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25
Aug

Fun with Flags

Fantastic! Finally, Fun with Flags! Fabulous! Ok, enough of the alliteration, let’s get to the facts (ha). With our journey into LGBT frequently asked questions, today we will discover the + that often gets put at the end of LGBTQ+ (see what I did there?)

A shout out to Target for their celebration of PRIDE month (June), especially the first week of June. Last year, we were able to pick up many small flags that I posted in my office. Rainbow (Gay), pink/blue/white (transgender), and a bisexual flag (remember that from our letter “B” post?)

ICYMI, this is a nice summary of Gilbert Baker’s original flag from 1978 (Thanks, Pinterest!)

Today, the hot pink and the turquoise have been dropped and here is what we see most often today:

Now, let’s jump into the plus (+) of other flags an who they represent.

This graphic from Live Loud Graphics gives more insight on the different terminology in the LGBT+ community and the different flags that help give a voice to our identities. There may be groups you’ve never heard of — that’s fantastic! There may be groups that give voice to an identity you’ve experienced and didn’t realize there were others like you — that’s exciting! The purpose isn’t to divide an already marginalized group; it really is to highlight all of the different facets that make up our community and to celebrate each one.

This week, I encourage you to take the time to read through the resource above from Live Loud Graphics and educate one other person on something you learn. As their motto says, “Education is the cure for homophobia.” Thanks for helping us spread education and love!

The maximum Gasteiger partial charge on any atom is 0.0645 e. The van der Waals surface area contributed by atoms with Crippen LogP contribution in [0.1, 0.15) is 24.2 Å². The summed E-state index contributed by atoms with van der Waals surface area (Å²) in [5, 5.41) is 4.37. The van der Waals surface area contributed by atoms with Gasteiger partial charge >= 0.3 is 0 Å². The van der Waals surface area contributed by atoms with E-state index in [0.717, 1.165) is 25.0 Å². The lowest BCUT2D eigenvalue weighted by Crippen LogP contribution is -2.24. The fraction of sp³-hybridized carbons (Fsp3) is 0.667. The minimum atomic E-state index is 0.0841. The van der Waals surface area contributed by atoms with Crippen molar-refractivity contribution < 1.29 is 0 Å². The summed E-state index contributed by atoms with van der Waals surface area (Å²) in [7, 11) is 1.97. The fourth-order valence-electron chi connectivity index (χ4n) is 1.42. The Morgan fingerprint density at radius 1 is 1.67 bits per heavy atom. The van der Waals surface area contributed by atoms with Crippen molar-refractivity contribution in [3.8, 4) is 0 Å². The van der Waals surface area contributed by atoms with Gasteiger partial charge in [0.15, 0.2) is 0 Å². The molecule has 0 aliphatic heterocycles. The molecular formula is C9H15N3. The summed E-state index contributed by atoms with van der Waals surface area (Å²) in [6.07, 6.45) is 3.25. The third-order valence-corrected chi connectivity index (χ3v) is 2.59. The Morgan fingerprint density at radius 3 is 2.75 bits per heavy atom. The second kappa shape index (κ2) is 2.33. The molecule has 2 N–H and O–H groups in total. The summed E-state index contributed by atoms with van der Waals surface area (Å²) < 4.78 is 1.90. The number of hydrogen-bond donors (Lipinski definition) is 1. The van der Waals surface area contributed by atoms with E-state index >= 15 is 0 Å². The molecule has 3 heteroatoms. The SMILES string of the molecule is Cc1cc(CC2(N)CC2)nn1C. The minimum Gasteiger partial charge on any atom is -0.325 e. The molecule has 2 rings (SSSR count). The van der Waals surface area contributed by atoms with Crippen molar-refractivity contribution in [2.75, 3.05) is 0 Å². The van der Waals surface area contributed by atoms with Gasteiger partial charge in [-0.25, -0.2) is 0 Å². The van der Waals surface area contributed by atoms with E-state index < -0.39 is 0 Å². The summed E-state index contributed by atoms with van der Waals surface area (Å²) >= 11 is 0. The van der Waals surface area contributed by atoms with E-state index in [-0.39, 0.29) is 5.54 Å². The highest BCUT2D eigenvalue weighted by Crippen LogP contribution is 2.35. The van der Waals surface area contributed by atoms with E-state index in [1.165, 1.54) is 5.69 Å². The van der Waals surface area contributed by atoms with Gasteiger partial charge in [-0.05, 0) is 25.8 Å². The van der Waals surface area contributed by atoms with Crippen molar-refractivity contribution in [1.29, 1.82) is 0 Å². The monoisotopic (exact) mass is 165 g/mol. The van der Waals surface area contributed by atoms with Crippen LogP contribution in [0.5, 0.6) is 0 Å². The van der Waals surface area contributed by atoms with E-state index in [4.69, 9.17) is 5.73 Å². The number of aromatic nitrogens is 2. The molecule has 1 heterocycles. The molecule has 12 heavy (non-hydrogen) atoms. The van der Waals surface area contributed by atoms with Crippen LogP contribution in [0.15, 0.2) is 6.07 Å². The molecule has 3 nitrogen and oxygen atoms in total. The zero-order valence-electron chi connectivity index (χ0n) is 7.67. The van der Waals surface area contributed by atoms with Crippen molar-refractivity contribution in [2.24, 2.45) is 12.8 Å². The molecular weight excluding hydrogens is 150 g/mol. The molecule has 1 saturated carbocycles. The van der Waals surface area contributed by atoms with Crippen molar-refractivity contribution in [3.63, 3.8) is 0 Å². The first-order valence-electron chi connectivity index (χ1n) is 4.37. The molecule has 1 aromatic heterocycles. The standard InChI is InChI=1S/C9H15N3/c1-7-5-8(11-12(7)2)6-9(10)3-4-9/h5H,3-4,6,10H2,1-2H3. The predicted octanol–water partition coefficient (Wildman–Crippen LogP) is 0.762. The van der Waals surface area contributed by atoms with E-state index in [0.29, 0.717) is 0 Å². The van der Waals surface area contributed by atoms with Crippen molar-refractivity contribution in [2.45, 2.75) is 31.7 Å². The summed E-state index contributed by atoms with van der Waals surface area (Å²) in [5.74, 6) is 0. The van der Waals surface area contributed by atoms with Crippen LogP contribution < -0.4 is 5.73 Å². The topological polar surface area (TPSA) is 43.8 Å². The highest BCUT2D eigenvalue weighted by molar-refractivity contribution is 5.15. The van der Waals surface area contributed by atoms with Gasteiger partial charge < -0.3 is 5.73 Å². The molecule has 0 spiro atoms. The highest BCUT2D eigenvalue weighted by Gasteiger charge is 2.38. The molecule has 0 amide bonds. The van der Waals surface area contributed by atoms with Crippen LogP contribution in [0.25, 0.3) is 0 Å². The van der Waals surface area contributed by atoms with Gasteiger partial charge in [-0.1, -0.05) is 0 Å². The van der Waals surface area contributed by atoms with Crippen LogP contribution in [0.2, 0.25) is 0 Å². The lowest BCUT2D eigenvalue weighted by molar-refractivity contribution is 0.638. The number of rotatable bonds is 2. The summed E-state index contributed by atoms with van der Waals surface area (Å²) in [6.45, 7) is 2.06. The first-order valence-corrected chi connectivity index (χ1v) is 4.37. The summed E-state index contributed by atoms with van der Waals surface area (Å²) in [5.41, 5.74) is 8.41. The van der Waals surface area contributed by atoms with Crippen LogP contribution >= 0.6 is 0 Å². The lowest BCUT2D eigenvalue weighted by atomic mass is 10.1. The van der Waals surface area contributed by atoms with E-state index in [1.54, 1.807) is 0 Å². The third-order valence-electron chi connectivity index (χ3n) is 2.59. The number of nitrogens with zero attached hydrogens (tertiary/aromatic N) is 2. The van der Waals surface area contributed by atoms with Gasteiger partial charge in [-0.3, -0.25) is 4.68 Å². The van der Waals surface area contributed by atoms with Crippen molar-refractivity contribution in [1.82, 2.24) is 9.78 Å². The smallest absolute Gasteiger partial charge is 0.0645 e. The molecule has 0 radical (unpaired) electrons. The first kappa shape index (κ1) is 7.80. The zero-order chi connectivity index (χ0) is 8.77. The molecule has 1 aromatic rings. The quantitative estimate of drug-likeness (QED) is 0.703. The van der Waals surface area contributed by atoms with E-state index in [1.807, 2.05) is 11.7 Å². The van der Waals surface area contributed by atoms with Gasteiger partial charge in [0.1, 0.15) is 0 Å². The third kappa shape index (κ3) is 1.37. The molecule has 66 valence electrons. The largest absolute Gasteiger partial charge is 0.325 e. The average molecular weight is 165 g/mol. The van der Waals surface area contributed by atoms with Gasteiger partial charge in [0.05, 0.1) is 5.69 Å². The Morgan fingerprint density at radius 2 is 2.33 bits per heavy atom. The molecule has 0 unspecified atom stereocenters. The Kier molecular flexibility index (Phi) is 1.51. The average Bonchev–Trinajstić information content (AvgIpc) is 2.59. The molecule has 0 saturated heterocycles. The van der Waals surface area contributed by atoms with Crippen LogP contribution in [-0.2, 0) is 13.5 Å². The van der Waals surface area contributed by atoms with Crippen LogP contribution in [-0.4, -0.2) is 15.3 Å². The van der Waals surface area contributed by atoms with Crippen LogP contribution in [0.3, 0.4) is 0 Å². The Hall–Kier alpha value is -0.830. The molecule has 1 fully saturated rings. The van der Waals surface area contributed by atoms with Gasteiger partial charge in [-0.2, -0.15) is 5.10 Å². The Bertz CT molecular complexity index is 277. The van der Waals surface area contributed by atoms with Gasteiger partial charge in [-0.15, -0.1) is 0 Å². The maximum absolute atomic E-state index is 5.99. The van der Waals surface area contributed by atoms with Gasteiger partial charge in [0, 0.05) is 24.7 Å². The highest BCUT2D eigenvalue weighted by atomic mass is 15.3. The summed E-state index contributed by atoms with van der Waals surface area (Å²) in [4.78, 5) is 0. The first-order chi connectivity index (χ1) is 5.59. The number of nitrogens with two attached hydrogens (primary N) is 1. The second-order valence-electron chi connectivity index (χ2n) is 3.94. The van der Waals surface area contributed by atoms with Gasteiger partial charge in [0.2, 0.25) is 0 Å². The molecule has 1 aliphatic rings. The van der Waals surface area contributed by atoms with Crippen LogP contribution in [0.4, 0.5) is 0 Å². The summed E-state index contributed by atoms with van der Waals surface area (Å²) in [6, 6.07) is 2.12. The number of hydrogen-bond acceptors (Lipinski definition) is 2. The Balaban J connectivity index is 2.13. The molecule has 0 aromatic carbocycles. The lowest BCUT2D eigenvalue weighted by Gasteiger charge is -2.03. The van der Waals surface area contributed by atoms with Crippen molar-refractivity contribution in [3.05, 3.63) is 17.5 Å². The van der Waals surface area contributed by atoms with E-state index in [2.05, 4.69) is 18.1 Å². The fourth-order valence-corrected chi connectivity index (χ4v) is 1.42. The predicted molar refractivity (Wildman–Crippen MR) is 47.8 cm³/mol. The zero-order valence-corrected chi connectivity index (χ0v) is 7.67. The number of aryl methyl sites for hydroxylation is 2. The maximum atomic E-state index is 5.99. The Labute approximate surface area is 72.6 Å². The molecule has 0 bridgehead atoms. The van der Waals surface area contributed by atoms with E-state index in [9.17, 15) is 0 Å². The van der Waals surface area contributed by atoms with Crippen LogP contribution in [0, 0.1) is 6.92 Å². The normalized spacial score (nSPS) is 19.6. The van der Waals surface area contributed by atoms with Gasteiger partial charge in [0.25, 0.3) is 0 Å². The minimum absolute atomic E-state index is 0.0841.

~Lisa from Wisconsin (Lady Rainbow)

19
Aug

The Letter “E”…Equality vs. Equity

18
Aug

The Letter “E”…Equality vs. Equity

Welcome back to my LGBT FAQ blog. This week, we look at the difference between the terms equality and equity. By definition, equality is ensuring individuals or groups of individuals are not treated differently or less favorably, on the basis of their specific protected characteristic, including areas of race, gender, disability, religion or belief, sexual orientation and age (check out that Enumeration!). While equity means the quality of being fair or impartial (dictionary.com). These terms can be confusing, so you’ll often see different analogies to help make the difference a bit easier to understand. Which one is your favorite?

Thank you to our friends at Public Policy & Governance Review in Toronto, Canada for this image!

My favorite is the shoe analogy (and they’re rainbow!). Equality is giving everyone a shoe. Equity is giving everyone a shoe that fits.
– Naheed Dosani

I would even go a bit further to add inclusion meaning that everyone has a shoe that fits, is comfortable and matches their sense of style. The first time I heard the shoe analogy to represent Equality vs. Equity was at a training called “Courageous Conversations.” This training was early in my school counseling career and reminded me of growing up with an uncle who had polio. His physical limitations were perhaps equal to those needing the specified parking space, but his brilliant mind gave him equity in his place of work.

Perhaps you have seen the analogy of the people watching a ball game and there are three boxes. Each individual is of a different height trying to see over the fence. Equality is that each person has a box upon which to stand. Equity is that the tallest person can see over the fence without a box, the middle person has one box and and can now see over the fence and the third person is standing on two boxes in order to see over the fence. What if we removed the fence all together? Let’s consider taking away barriers in order to promote equity.